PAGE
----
The overarching theme of the Zimmerman trial and its verdict is the way it points to an emerging “siege mentality” that’s driving Americans apart, to the point where Trayvon and Zimmerman traded blows and gun fire instead of respectful inquiry, writes Charles Ray, a Sanford resident, in a verdict response in Yahoo! News.

Yet in much of the post-verdict debate, the issue comes back to the anxious interaction  between race and guns, fueled for many by black-on-black killings in places like Chicago as much as the alleged profiling by Zimmerman when he decided to follow Trayvon Martin for no other reason than he looked, at least to Zimmerman, like a criminal.

Some commentators say the shooting, the publicity and the eventual trial highlighted a sort of cultural settling, and perhaps sunsetting, of the civil rights movement (the Supreme Court declawing the Voting Rights Act came in the run-up to the trial}, at a time when society is tackling more vigorously the new frontier of liberalized gun and self-defense rights.

“The public conversation about race tilts toward a more enlightened attitude about civil rights, but the conversation about guns is extremely conflicted, regional, socioeconomic, and divided in every conceivable way,” Austin jury consultant Doug Keene told the Monitor last month. “This year, for all the tragic reasons we’re aware of, gun policy has become a constant presence … in our neighborhood conversations, and the lack of agreement on correct policy about guns is going to be one of the legacies of this trial.”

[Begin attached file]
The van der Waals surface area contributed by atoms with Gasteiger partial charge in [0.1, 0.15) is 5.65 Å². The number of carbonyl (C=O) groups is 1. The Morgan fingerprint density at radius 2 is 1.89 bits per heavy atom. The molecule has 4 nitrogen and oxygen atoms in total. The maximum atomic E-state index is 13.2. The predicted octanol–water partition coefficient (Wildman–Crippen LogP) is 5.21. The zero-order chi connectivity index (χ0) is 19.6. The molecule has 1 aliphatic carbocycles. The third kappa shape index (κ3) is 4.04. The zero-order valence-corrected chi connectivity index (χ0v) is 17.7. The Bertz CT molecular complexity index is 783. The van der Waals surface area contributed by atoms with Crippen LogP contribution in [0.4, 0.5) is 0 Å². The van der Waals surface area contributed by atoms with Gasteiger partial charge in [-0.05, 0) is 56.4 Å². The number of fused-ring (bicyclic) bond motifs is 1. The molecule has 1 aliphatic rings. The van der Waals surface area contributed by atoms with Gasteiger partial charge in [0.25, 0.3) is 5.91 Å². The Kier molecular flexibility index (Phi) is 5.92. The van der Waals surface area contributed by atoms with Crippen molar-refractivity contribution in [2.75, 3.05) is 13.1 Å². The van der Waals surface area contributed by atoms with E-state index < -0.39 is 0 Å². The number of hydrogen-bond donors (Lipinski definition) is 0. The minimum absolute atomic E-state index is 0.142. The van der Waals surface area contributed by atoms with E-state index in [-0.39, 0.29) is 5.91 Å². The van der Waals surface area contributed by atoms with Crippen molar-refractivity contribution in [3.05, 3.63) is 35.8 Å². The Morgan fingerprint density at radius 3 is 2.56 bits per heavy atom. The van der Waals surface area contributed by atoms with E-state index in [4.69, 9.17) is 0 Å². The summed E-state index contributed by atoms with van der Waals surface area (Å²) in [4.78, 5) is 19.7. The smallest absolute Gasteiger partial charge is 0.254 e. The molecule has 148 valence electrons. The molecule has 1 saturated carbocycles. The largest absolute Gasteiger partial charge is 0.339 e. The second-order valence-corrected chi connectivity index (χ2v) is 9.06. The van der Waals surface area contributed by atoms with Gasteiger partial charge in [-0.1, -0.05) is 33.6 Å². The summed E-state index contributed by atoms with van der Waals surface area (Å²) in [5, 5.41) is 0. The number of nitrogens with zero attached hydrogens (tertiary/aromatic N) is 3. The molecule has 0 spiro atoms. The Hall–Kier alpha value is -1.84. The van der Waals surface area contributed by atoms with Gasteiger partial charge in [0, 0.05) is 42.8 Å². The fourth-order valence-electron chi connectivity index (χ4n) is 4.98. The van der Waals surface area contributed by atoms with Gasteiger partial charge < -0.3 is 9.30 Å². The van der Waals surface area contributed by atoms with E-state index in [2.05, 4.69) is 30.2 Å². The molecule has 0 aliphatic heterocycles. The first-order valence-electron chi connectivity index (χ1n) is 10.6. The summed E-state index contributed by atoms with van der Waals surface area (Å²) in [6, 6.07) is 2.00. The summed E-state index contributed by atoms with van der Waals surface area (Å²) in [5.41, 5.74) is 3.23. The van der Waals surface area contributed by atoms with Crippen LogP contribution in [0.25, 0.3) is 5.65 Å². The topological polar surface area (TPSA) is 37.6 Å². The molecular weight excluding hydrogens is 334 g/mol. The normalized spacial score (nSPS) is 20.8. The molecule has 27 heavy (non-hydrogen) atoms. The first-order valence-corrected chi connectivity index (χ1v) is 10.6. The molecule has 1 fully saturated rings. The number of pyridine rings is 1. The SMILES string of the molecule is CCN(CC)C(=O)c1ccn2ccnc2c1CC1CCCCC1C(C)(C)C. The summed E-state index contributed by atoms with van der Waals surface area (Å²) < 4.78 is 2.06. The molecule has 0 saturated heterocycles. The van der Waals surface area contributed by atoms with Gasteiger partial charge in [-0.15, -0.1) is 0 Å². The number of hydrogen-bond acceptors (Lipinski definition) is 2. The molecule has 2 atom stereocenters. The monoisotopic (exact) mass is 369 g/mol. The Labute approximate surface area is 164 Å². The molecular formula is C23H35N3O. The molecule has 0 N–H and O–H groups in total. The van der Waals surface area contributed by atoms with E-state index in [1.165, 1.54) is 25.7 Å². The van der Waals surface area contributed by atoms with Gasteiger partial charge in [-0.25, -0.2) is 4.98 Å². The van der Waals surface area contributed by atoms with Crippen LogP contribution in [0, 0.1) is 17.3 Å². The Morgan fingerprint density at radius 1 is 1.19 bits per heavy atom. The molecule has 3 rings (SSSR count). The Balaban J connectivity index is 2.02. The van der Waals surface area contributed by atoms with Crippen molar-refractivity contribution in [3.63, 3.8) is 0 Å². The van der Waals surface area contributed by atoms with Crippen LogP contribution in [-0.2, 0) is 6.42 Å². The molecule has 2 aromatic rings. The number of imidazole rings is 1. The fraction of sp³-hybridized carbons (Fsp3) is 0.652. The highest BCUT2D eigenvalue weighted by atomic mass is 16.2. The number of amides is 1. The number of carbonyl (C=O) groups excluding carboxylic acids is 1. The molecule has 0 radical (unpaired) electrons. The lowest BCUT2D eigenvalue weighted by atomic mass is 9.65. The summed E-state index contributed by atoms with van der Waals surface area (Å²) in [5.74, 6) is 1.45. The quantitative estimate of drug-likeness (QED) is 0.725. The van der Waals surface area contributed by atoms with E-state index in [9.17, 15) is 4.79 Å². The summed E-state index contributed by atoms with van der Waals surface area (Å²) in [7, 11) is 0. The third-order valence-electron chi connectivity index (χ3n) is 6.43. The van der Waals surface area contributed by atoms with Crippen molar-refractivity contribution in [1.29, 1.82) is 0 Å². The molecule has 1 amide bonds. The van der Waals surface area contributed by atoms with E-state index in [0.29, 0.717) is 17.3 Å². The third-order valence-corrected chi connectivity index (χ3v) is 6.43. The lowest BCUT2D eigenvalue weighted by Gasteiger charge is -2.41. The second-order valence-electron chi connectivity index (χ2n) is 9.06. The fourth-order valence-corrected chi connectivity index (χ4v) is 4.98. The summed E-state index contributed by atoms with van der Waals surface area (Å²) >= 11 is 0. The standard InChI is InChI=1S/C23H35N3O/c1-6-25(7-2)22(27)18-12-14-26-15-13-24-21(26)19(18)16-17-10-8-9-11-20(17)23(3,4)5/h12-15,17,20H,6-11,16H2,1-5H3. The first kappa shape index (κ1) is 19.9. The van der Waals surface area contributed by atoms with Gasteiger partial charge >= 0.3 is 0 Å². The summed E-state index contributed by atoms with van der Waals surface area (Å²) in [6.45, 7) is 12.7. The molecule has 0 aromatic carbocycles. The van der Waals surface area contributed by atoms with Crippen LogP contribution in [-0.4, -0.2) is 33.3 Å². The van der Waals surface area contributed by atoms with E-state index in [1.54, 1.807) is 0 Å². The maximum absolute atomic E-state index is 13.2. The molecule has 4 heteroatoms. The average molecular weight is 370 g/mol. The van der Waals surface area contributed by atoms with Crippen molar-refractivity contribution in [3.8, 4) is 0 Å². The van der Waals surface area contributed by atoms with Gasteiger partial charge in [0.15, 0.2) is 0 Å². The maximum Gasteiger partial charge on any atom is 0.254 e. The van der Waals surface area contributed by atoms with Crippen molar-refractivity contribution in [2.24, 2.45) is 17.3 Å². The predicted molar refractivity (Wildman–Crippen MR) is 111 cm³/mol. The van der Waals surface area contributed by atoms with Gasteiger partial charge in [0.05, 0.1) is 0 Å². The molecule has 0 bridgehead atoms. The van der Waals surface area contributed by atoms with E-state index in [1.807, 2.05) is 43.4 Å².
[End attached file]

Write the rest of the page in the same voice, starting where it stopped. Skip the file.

To be sure, civil rights icons like Dr. Bernice King, the Rev. Martin Luther King, Jr.’s daughter, Tweeted that the verdict would be a gauge on the state of equal rights in America. In a mass reaction to an early decision by Sanford police to not charge Zimmerman, civil rights activists had mentioned Trayvon in the same breath as Medgar Evers and Emmet Till, young black men whose violent deaths fueled the civil rights movement and eventual passage of equal rights legislation in the mid-1960s.

“If u really believe racism isnt a massive problem, that the oppression of minorities is not a horrific and systemic issue … U R in denial,” Tweeted the actress Ellen Page.